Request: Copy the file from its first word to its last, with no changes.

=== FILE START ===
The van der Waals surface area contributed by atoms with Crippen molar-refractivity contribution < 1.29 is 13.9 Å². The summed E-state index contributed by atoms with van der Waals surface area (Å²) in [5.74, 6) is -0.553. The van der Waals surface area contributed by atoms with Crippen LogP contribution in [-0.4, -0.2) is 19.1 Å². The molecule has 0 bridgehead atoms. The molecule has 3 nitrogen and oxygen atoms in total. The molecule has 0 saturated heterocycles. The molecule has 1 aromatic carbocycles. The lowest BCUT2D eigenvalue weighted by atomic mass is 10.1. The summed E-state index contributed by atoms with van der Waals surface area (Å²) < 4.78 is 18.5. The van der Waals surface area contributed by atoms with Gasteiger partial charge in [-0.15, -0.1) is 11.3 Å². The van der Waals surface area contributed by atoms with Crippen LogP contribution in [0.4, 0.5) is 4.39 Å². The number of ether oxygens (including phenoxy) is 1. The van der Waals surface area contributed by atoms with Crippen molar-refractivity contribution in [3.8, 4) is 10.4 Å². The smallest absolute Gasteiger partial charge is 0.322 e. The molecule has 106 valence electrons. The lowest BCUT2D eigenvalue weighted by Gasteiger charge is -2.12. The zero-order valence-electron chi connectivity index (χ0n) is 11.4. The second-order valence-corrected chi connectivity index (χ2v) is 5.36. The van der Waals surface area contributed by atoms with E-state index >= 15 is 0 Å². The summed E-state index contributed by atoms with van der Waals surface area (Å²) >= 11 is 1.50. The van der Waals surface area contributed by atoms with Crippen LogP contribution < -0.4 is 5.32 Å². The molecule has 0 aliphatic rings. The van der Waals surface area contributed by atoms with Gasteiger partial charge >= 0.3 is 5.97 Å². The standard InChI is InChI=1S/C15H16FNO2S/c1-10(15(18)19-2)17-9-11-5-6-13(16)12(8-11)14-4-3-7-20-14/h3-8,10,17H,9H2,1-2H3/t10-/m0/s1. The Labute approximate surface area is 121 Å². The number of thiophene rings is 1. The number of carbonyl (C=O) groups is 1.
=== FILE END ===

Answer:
The van der Waals surface area contributed by atoms with Crippen molar-refractivity contribution < 1.29 is 13.9 Å². The summed E-state index contributed by atoms with van der Waals surface area (Å²) in [5.74, 6) is -0.553. The van der Waals surface area contributed by atoms with Crippen LogP contribution in [-0.4, -0.2) is 19.1 Å². The molecule has 0 bridgehead atoms. The molecule has 3 nitrogen and oxygen atoms in total. The molecule has 0 saturated heterocycles. The molecule has 1 aromatic carbocycles. The lowest BCUT2D eigenvalue weighted by atomic mass is 10.1. The summed E-state index contributed by atoms with van der Waals surface area (Å²) < 4.78 is 18.5. The van der Waals surface area contributed by atoms with Gasteiger partial charge in [-0.15, -0.1) is 11.3 Å². The van der Waals surface area contributed by atoms with Crippen LogP contribution in [0.4, 0.5) is 4.39 Å². The number of ether oxygens (including phenoxy) is 1. The van der Waals surface area contributed by atoms with Crippen molar-refractivity contribution in [3.8, 4) is 10.4 Å². The smallest absolute Gasteiger partial charge is 0.322 e. The molecule has 106 valence electrons. The lowest BCUT2D eigenvalue weighted by Gasteiger charge is -2.12. The zero-order valence-electron chi connectivity index (χ0n) is 11.4. The second-order valence-corrected chi connectivity index (χ2v) is 5.36. The van der Waals surface area contributed by atoms with E-state index >= 15 is 0 Å². The summed E-state index contributed by atoms with van der Waals surface area (Å²) >= 11 is 1.50. The van der Waals surface area contributed by atoms with Crippen LogP contribution < -0.4 is 5.32 Å². The molecule has 0 aliphatic rings. The van der Waals surface area contributed by atoms with Gasteiger partial charge >= 0.3 is 5.97 Å². The standard InChI is InChI=1S/C15H16FNO2S/c1-10(15(18)19-2)17-9-11-5-6-13(16)12(8-11)14-4-3-7-20-14/h3-8,10,17H,9H2,1-2H3/t10-/m0/s1. The Labute approximate surface area is 121 Å². The number of thiophene rings is 1. The number of carbonyl (C=O) groups is 1.